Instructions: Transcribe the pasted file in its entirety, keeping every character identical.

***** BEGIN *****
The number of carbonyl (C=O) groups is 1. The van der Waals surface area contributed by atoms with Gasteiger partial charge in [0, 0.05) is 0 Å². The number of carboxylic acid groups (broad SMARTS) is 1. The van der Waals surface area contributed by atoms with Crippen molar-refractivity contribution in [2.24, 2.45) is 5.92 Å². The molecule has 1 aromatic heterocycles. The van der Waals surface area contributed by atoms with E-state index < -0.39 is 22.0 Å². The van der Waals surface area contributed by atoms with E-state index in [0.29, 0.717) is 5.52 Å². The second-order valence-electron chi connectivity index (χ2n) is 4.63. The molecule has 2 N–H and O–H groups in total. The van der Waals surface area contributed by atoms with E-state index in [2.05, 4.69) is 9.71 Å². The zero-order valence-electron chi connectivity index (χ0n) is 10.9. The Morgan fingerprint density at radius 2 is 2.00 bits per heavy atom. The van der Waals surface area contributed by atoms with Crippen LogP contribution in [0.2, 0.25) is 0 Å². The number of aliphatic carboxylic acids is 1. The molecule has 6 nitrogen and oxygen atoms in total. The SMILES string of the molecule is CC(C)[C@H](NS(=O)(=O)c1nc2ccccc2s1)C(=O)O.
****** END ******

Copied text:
The number of carbonyl (C=O) groups is 1. The van der Waals surface area contributed by atoms with Gasteiger partial charge in [0, 0.05) is 0 Å². The number of carboxylic acid groups (broad SMARTS) is 1. The van der Waals surface area contributed by atoms with Crippen molar-refractivity contribution in [2.24, 2.45) is 5.92 Å². The molecule has 1 aromatic heterocycles. The van der Waals surface area contributed by atoms with E-state index < -0.39 is 22.0 Å². The van der Waals surface area contributed by atoms with E-state index in [0.29, 0.717) is 5.52 Å². The second-order valence-electron chi connectivity index (χ2n) is 4.63. The molecule has 2 N–H and O–H groups in total. The van der Waals surface area contributed by atoms with E-state index in [2.05, 4.69) is 9.71 Å². The zero-order valence-electron chi connectivity index (χ0n) is 10.9. The Morgan fingerprint density at radius 2 is 2.00 bits per heavy atom. The van der Waals surface area contributed by atoms with Crippen LogP contribution in [0.2, 0.25) is 0 Å². The number of aliphatic carboxylic acids is 1. The molecule has 6 nitrogen and oxygen atoms in total. The SMILES string of the molecule is CC(C)[C@H](NS(=O)(=O)c1nc2ccccc2s1)C(=O)O.